Was It Something I Said?Mystery teasers are little stories where you need to figure out what happened based on the given clues.
"Nora Shekrie, your reputation precedes you." Her second cousin once added, Sir Loine of Boef met her at the rail depot near his home in Northumberland, UK.
"I'll sue the Mirror," she grinned; he returned the smile.
"Truly, Ralph Pennies thinks quite highly of you, and we think highly of his recommendations on this side of the pond."
"I'll admit, it came as quite a surprise."
"Quite. I understand that this is your first murder case?"
"It's the first time anyone has ever hired me to consult."
"Really! An auspicious beginning, I must say. Reads like one of those trade paperbacks, I suppose." He gestured at the bookseller's across the street.
"Perhaps; I wouldn't know. Now that I'm here, please tell me the facts as you know them. Ralph was hardly lucid, especially over that wretched trans-Atlantic linkage."
"Of course, the important thing is that you're here, and can view the situation with a clear eye -- or ear, as the case may be."
"That might be important?"
"It's one of our signal clues."
"The facts, please, your Lordship."
"Certainly, if you'll admit to being family and call me Harold from now on."
"Thank you, your ... Haroldship." She chuckled.
"The inn in town was hosting the town meeting to consider redistricting. Tempers flared a bit, and we recessed to let the hotheads find a draught and cool off. When we reconvened fifteen minutes later, we found one of the council in his room, dead. Struck with a blunt object, loss of blood, but dead from the impact."
"So you think it's a matter of hot heads?"
"Yes; the new village boundaries would exchange the old way of life for the new. The close-knit village would become a center for growth. Some can't abide it, and others say they must have it to survive."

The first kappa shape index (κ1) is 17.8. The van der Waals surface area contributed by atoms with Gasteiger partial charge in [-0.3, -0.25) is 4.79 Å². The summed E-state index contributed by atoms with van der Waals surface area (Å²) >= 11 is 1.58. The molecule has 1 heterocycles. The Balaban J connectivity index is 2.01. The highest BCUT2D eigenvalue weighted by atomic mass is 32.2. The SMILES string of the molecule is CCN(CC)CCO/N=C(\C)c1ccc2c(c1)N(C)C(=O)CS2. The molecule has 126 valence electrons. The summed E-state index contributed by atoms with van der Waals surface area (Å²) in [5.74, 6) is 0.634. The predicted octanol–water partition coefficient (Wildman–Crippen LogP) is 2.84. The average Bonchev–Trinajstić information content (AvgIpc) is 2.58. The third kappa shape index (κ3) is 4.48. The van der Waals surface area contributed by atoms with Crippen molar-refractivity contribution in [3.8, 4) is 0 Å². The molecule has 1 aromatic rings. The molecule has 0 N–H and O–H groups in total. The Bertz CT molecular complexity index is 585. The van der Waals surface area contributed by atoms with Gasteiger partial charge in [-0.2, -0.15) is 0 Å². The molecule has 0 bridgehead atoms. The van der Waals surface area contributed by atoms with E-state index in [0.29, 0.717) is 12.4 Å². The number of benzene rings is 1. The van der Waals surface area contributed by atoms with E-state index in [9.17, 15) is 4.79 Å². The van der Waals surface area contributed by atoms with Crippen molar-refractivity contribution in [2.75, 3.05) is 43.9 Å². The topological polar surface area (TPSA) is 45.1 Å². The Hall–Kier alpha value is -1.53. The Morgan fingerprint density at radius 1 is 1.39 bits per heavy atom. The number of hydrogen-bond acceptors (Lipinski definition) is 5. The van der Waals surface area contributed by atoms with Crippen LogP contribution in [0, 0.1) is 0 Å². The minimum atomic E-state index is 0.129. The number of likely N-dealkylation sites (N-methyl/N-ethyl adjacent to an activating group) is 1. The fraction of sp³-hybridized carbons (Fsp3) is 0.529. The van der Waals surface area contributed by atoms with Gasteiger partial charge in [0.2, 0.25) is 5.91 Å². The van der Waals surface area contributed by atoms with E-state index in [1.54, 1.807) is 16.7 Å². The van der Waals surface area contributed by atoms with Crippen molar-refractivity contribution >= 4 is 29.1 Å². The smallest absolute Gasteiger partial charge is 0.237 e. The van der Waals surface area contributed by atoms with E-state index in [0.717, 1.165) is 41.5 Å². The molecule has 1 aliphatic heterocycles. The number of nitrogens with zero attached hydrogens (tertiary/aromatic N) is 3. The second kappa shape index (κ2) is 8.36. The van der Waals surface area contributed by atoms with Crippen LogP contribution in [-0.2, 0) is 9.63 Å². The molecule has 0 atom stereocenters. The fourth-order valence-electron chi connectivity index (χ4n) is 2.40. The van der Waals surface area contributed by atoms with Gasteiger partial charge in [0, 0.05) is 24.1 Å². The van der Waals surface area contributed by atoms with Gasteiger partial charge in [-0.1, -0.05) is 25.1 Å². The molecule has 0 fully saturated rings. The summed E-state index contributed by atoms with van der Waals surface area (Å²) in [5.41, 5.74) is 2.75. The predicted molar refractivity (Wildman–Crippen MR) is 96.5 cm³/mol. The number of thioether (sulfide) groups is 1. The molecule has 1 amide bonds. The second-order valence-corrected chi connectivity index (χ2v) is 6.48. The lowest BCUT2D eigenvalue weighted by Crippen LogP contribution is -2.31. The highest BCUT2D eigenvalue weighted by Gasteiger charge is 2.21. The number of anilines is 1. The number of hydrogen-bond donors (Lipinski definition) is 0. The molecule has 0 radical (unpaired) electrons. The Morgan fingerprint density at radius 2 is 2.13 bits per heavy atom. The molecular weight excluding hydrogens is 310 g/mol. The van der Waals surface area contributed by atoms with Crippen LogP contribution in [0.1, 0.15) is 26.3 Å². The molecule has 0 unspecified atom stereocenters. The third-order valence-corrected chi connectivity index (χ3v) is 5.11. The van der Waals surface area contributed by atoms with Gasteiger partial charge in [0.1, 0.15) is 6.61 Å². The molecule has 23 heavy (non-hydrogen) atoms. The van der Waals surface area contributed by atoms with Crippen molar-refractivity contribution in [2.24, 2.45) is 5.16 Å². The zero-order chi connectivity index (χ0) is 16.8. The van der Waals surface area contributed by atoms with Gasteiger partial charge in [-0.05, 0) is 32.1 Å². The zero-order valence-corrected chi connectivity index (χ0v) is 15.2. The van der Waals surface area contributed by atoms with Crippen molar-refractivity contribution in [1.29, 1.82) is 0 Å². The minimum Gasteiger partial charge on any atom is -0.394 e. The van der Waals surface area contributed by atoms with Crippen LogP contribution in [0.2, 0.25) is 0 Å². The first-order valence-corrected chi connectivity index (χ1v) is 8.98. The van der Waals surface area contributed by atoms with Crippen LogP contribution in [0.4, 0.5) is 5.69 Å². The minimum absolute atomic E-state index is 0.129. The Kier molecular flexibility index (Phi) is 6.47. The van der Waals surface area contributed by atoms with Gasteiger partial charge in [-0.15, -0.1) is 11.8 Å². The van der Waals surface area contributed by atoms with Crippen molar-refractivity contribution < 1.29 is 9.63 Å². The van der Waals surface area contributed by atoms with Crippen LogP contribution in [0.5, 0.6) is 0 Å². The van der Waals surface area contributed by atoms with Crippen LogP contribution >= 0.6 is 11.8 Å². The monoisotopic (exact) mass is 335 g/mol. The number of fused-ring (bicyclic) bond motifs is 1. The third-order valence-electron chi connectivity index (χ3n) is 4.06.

"So there were deep feelings under the hot heads."
"This has been brewing for longer than the ale, I'm afraid."
"So what are the clues?"
"The victim was for keeping the old ways, so we suspect the supporters of the new. Too many to haul them all off to the gaol for the night, even if the constable could make the excuse of disturbing the general peace."
"Not to mention bad politics when his position is up for review."
"You do understand some. All to the good. They have the weapon, a simple club, but no prints. Some fibers on the club, perhaps from gloves, perhaps from the victim's own shirt, when the murderer wiped it clean and tossed it in the basement laundry tub."
"You know a little of the language?"
"Even Yankees pick up some, here and there."
"On to the next, then. One of the staff heard an argument in the room, perhaps a minute before a noise he thought might have been the fatal blow. He doesn't know placements, but said that the one voice sounded like Bugs Bunny, but angry. He couldn't say why."
"A Brooklyn accent!"
"Brooklyn is part of New York City. That's the accent they used for Bugs Bunny's voice."
"I see. We thought it was probably from the States, and Ralph had mentioned you were in the area, just in the line of family news, you know, and now you're here."
"Of course. So how many Yanks are there in this meeting?"
"None that we know of. Several new residents, all on the side of growth, but none from out of the country, or so we thought."
"So someone is hiding their background?"
"That's what the constable thinks. He's no village idiot, and I agree that someone from the States might want to keep it quiet, just to fit in for a while. The last person from the States who bought a place here, left after eleven months, still without finding his balance. The locals don't take to foreigners readily."
"Or change, I gather."
"Well, can you see that I get seated near the newcomers? Maybe I can detect a little of the accent, or see a sign that looks like an American covering a murder instead of a local upset about stagnation and a by-election."
Ten minutes later, Nora was in the middle of the "new" group, taking and making good jabs at American life, and near the bottom of her first glass of the local. She listened hard, but had trouble separating the characteristics of local speech from any hint of Brooklynese.
"To the Queen!" someone proposed. Nora turned toward LeBlanc and made eye contact. He returned her friendly glance and clinked her glass, as if sharing some minor intimacy.
"To Her Majesty!" he intoned heartily, downing his half-pint in one long pull.
The others were staring at him. Nora looked around, caught Harold's eye, and the constable frog-marched LeBlanc down to the lock-up for questioning.
What gave him away?
HintIt wasn't his accent this time.
AnswerYou don't clink glasses during a toast to the Queen: legend has it that each clink heralds the death of a seaman in the Royal Navy. A life-long resident of the Commonwealth would know this.
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